The Social Affairs Unit

Print Version • Website Home • Weblog Home


Use the buttons below to change the style and font size of our site.
Screen version     Print version:   
September 11, 2006

History and War: The Past as Prologue: The Importance of History to the Military Profession - (Eds.) Williamson Murray and R. H. Sinnreich

Posted by Jeremy Black

The Past as Prologue: The Importance of History to the Military Profession
edited by Williamson Murray and R. H. Sinnreich
Pp. x+287. Cambridge University Press, 2006
Hardback, 45; Paperback, 14.99


Based on conference papers, this collection argues for the importance of historical awareness to successful command, not least in the face of contrary pressures including the cult of modernity and the sense of technological transformation.

Each of the fourteen chapters are interesting, and, of the more historical pieces, Andrew Gordon's examination of the Royal Navy from Trafalgar to Jutland helps explain how Jellicoe's over-determined control style foolishly neglected the historical lessons of command initiative that should have been derived from Nelsonian conflict. Jonathan Bailey indicates how the lessons of the Russo-Japanese War, not least the value of indirect fire, were neglected. J. Paul Harris praises the General Staff, but is critical of Liddell Hart, Fuller and Chamberlain, in his perceptive examination of the British army's response to challenges in the 1920s and 1930s, not least the issue of armour.

Michael Howard's more introductory piece affirms the central thesis of the book, and has some interesting remarks to make about War and Society and the need to focus on fighting. Colin Gray offers a brilliant defence of the relevance of Clausewitz, arguing that, as long as the future world remains a strategic world, Clausewitz's general theory of war will be apposite. In his discussion of History and the nature of strategy, John Gooch is not always as clear as he might be, writing that (p. 143):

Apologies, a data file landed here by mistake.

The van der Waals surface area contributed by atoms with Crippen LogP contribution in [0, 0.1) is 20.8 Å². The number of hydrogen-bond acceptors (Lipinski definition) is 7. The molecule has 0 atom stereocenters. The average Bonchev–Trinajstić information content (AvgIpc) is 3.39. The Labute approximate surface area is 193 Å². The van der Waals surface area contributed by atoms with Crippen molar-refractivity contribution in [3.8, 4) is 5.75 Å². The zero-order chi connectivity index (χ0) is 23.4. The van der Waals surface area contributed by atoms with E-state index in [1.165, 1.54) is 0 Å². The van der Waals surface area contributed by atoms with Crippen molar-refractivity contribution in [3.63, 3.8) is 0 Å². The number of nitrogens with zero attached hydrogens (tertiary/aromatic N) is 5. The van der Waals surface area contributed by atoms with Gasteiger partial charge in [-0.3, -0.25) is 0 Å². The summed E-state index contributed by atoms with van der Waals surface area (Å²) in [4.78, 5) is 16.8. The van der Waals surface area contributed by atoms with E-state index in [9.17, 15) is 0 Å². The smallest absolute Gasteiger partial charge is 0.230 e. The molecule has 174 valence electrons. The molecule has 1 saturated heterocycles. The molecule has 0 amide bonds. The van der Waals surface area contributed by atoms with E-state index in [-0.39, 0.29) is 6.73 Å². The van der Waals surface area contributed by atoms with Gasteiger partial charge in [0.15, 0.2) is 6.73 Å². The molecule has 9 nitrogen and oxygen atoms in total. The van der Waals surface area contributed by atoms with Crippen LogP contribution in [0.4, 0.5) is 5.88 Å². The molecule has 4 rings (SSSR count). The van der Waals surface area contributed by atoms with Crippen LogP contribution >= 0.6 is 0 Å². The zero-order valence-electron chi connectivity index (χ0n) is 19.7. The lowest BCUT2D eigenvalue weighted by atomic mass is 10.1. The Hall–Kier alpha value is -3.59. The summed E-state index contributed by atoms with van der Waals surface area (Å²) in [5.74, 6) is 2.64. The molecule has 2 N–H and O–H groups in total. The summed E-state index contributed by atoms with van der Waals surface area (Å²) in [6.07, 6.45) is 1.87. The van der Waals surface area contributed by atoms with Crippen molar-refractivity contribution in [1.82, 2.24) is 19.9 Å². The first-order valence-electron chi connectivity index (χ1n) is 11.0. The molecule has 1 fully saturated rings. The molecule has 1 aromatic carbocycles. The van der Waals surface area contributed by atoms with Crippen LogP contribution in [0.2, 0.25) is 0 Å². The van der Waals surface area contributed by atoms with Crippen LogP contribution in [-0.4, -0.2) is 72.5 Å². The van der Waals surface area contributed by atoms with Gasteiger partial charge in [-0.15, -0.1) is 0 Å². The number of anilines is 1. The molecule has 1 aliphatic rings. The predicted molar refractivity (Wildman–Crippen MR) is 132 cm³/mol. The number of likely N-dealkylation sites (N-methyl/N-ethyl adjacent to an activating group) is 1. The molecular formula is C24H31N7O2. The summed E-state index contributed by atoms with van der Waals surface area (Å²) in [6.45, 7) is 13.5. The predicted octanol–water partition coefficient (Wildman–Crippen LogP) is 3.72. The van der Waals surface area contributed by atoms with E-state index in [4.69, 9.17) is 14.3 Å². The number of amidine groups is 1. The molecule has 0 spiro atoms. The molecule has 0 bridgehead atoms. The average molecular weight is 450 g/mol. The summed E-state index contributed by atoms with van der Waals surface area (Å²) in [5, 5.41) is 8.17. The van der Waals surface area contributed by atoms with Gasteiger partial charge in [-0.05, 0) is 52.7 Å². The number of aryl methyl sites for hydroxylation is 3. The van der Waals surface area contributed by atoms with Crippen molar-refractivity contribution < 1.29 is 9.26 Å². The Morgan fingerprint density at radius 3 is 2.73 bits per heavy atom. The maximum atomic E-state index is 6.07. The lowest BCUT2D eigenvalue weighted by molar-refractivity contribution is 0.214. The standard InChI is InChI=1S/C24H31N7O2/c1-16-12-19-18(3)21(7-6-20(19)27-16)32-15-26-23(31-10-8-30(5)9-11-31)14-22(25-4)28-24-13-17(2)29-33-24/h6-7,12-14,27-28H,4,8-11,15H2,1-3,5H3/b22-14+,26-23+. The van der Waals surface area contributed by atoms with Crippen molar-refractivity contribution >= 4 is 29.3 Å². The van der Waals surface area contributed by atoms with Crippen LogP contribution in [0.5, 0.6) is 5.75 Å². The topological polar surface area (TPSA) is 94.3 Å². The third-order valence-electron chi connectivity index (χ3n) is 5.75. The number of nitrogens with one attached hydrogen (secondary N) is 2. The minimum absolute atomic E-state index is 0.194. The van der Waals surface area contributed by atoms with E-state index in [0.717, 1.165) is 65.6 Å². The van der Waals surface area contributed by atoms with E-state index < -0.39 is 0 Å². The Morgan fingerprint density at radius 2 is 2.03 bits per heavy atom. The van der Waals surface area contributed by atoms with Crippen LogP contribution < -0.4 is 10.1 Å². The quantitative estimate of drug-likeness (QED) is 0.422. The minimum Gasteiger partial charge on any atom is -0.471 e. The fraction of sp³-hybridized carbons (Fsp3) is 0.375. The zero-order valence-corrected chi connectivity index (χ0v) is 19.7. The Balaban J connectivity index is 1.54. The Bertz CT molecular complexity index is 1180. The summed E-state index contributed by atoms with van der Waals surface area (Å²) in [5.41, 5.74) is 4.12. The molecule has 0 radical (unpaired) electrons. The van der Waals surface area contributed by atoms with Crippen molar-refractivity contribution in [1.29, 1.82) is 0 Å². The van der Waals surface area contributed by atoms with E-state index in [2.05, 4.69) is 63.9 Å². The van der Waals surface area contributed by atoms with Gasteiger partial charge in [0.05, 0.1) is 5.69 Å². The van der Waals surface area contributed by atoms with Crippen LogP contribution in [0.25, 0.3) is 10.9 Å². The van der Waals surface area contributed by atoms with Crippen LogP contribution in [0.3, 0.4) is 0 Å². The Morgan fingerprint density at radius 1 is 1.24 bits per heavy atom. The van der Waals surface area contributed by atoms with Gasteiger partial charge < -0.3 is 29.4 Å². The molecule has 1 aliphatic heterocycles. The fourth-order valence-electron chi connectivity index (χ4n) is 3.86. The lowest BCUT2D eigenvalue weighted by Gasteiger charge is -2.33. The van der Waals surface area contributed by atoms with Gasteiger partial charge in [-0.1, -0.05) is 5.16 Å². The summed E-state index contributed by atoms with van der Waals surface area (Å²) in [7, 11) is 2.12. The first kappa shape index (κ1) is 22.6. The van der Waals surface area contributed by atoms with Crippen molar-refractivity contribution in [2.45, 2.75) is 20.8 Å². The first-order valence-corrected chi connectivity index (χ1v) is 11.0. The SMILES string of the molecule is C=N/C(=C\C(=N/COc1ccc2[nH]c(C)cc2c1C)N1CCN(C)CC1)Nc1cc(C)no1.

When we ascend to the highest rung of strategic activity, national or "grand strategy", history comes into its own - but almost by default - absent any sizeable body of theoretical or normative literature written from a military point of view.
The genesis of the volume as an Anglo-American project focused on current concerns - the background to many conferences and collections - helps explain its central flaw, which is a lack of sufficient consideration of non-Western military traditions. For these, it is more helpful to look at this reviewer's Rethinking Military History (Routledge, 2004), while there are also reflections of interest in Stephen Morillo and Michael Pavkovic's What is Military History? (Polity, 2006).

Unfortunately, most writing on military history neglects this sphere or treats it in the misleading fashion of the diffusion of paradigmatic Western patterns. The relationship between strategic cultures and the role of historical imagination also requires more attention.

Jeremy Black is Professor of History, University of Exeter. Amongst much else, he is the author of The European Question and the National Interest (Social Affairs Unit, 2006) and The Dotted Red Line: Britain's Defence Policy in the Modern World (Social Affairs Unit, 2006).


Comments Notice
This comments facility is the property of the Social Affairs Unit.
We reserve the right to edit, amend or remove comments for legal reasons, policy reasons or any other reasons we judge fit.

By posting comments here you accept and acknowledge the Social Affairs Unit's absolute and unfettered right to edit your comments as set out above.
Comments
Post a comment








Anti-spambot Turing code







Creative Commons License
Except where otherwise noted, this site is licensed under a Creative Commons License.

The Social Affairs Unit's weblog Privacy Statement